Eastern Ranges 2017 review

With the off-season now officially here for TAC Cup clubs, AFL Draft Central will go back and review what 2017 was like for each of the 12 clubs. We kick off the series with Bendigo Pioneers and will end with the Western Jets.

Eastern Ranges

Finished: 6th
Wins: 9
Losses: 10
Percentage: 91
Points: 36 (eliminated in elimination final)

Players Drafted: (10)

  • Adam Cerra (Fremantle)
  • Jaidyn Stephenson (Collingwood)
  • Sam Hayes (Port Adelaide)
  • Tyler Brown (Collingwood)
  • Ryley Stoddart (Sydney)
  • Joel Garner (Port Adelaide)
  • Tom North (Fremantle)
  • Dylan Moore (Hawthorn)
  • Jackson Ross (Hawthorn)
  • Trent Mynott (Essendon)

2017 Review:

There is not much more that can be said for Eastern Ranges’ draft night that simply spectacular. The only bloke busier than the AFL recruiters that night was the Ranges’ social media account manager who could have been forgiven for failing to keep up with the rate of Ranges’ draftees dropping at AFL clubs. Nine in total landed at AFL clubs by the end of the National Draft and when Trent Mynott was selected by Essendon in the rookie draft, the Ranges’ reached double figure draftees.

There was a nice sense of symmetry about the clubs with pairs of Ranges heading to the same clubs. Adam Cerra and Tom North both headed west to Fremantle, Sam Hayes and Joel Garner have a slightly shorter trip west to Port Adelaide, while Jaidyn Stephenson and Tyler Brown became Pies, and Dylan Moore and Jackson Ross will don the brown and gold. Ryley Stoddart was the other player selected in the National Draft, heading to Sydney.

After such a successful night, the Eastern Ranges will look ahead to 2018 hoping for similar results. While the absolute elite talent might not be as great as 2017 – let’s face it, that amount of draftees from one club rarely happens – they still have quite a few promising prospects.


2018 Preview:

Eastern Ranges have a few draftees to keep an eye on next year, and while they are not the huge numbers they had in 2017, there is no doubt going to be some that pop up as the season goes on, particularly those who might have been hidden at school football. Ben Cardamone is the standout with Cody Hirst and Adrian Kalcovski others who had promising bottom-age seasons.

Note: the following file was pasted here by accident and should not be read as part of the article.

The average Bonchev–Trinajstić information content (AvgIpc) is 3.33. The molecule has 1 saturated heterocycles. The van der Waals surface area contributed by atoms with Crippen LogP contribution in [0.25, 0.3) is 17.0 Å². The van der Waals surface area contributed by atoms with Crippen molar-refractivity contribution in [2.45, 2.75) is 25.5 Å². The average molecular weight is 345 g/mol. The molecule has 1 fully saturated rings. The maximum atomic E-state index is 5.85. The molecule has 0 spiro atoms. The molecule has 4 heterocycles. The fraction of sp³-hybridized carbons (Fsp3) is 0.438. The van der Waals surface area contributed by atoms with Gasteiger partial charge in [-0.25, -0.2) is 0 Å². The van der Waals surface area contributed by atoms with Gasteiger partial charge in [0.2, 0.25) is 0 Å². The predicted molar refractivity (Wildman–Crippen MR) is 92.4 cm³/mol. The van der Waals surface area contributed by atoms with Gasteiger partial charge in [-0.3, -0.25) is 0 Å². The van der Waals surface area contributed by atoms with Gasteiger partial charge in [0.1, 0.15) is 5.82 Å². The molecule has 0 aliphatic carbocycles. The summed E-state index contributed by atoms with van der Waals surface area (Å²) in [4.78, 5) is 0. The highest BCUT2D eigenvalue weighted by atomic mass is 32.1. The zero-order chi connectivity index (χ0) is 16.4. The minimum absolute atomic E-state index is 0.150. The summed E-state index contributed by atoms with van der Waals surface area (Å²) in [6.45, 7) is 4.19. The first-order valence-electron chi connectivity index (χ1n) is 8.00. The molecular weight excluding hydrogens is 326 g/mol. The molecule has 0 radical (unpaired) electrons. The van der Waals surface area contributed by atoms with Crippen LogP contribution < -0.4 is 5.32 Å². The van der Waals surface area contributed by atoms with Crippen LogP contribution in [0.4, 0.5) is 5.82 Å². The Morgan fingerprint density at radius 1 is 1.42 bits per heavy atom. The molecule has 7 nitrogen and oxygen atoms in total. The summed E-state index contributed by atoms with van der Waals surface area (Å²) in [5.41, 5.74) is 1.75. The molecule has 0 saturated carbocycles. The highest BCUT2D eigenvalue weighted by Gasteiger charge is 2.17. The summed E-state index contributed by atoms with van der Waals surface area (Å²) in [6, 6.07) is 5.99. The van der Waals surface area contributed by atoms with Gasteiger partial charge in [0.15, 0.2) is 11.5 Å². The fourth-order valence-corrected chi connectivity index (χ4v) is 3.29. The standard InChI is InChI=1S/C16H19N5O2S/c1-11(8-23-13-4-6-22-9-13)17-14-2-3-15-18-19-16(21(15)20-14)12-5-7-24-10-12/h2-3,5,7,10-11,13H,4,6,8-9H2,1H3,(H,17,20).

Ben Cardamone (Eastern Ranges) 182cm | 78kg | Inside Midfielder
2017 TAC Cup: (9) 13.2 disposals | 2 marks | 5.4 tackles | 2 clearances | 51% KE | 61%DE | 57% CP

Ben Cardamone is one player who while he did not accumulate a heap of touches in 2017, is a promising inside midfielder. He laid 5.4 tackles in his bottom age year and did not get the midfield minutes because of the strength that the Ranges had on the inside this year. Expect him to be a starting midfielder in 2018 and show why he is a top prospect.

Kye Quirk (Eastern Ranges) 185cm | 72kg | Balanced Midfielder/General Defender
2017 TAC Cup: (14) 23.1 disposals | 4.6 marks | 3.9 tackles | 2.3 clearances | 49% KE | 57% DE | 41% CP

Kye Quirk is a player who was pretty solid off the half-back line this year. He does need to clean up his kicking, but he finds the ball and has a good balance of offensive and defensive traits. To average 23.1 disposals as a 17 year-old is pretty impressive and if he can iron out his kicking and potentially make a move into the midfield or make the half-back line his own, then Quirk is one to watch next year.

Others to keep an eye on:

Cody Hirst (Eastern Ranges) 176cm | 61kg | Small Forward
2017 TAC Cup: (15) 11.6 disposals | 2.5 marks | 3.9 tackles | 0.8 goals | 65% KE | 68% DE | 43% CP

Adrian Kalcovski (Eastern Ranges) 183cm | 79kg | Inside Midfielder
2017 TAC Cup: (12) 17 disposals | 3.2 marks | 5.5 tackles | 2.8 clearances | 3 inside 50s | 45% KE | 60% DE | 47% CP



Eastern Ranges had a superb finish to 2017 with all their hard work coming to fruition on draft night. They might have been bundled out of the TAC Cup in the elimination final, but it was clear from the start of the season the Ranges had the most top-end talent of any club and were duly rewarded on National Draft night. In 2018 the top-end talent is not as high as this year – they were flushed with AFL AIS Academy members – but the best thing about it being 12 months away is you never know which players might stand up and make a case to be drafted, so we will watch in earnest at what the Ranges will do next year.

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